Table 2:

Serial Normalized Gains

Created by the author using data from Shared Research

For retail stocks, my preferred valuation metric is EV/EBIT. Table 3 sets out my calculation of AEV/EBIT, where AEV is adjusted enterprise value and EBIT is my normalized EBIT.

To get to AEV, I make the following adjustments:

  • Seria has a very high cash balance. I have assumed that a proportion of reported cash (approximately equal to 5% of annual sales revenue) is operational in nature.
  • Allow dividends and profits after the balance sheet date.

Table 3:


Created by the author using data from Shared Research

For a retail company like Seria, you would typically consider an EV/EBIT multiple in the range of 10.5x to 12.5x to be a representation of fair value. Based on a current share price of JPY2691, my analysis points to Seria trading at an EV/EBIT multiple of ~8.9x.

Investment Thesis Summary

100 yen/dollar stores are a niche retail segment within which market leaders have demonstrated their ability to offer a rare combination of:

  • strong sales growth
  • high returns on capital
  • a superior macro-defensive line

Seria focuses solely on its main area of ​​expertise, 100 yen stores, and operates in one of the few retail categories in Japan with organic growth prospects. Within the segment, Seria has created a competitive advantage through its proprietary data analytics/POS systems, which have enabled the company to outperform its peers. Seria’s data-driven approach offers distinct benefits in the areas of: a) better anticipation of sales trends, b) highly efficient inventory management, c) store layout and expansion. As a strong player in a healthy market segment, Seria has been able to produce strong returns on capital over the last decade, with an average RoE of ~20% and an average ROIC of over 40% (although it should be noted that returns have been slightly lower in recent years). Due to the uniqueness of 100 yen stores in the broader retail space and the low profitability of its peers, Seria can be expected to continue to gain market share. With ample cash on the balance sheet (~25% of market cap), Seria is well positioned to reinvest excess cash in the core business in a value-enhancing manner, with the option to enhance shareholder returns. (through higher dividends and/or buybacks). ) overtime.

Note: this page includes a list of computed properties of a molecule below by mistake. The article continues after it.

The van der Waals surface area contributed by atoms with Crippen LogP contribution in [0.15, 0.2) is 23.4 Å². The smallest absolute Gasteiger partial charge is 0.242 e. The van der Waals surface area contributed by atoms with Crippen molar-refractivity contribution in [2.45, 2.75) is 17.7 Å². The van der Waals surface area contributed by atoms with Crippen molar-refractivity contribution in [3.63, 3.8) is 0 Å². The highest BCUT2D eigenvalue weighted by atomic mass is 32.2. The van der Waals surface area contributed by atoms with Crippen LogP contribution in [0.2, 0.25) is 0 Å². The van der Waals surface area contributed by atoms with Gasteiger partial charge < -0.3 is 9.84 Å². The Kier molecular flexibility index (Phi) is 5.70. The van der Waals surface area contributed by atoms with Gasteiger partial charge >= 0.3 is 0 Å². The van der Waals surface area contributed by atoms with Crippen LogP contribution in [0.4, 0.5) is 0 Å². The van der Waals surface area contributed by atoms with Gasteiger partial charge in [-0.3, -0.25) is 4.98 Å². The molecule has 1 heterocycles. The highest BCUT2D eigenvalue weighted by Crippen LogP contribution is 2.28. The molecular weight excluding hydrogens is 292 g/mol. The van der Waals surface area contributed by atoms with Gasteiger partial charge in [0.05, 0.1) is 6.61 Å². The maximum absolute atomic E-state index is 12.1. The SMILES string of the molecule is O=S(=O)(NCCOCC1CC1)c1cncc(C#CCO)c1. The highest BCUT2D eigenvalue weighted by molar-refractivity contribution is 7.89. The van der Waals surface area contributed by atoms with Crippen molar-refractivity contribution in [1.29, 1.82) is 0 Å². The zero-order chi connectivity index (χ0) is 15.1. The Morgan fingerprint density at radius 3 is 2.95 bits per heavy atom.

The combination of high global inflation rates and a weak JPY has created significant headwinds for Seria. With the inability to raise prices, cost pressures cannot be easily passed on to consumers. As a result, Seria’s profitability is forecast to decline by around -20% in FY23, which will be the first time since FY09 that earnings have declined by more than -5%. The stock has fallen out of favor with investors.

In short, with a price per share of around JPY2,700, Seria provides an opportunity to invest at a reasonable long-term valuation in a blue-chip, high-yield, uncomplicated macro-defensive company. Assuming current cost pressures subside in the long term, I expect operating margins to return to recent historical levels of ~10% and, coupled with steady sales growth, an upward revaluation of the stock price seems likely. Stock prices of North American peers such as Dollar General, Dollar Tree and Dollarama point to the potential for Seria’s P/E to be materially downgraded to at least 20x.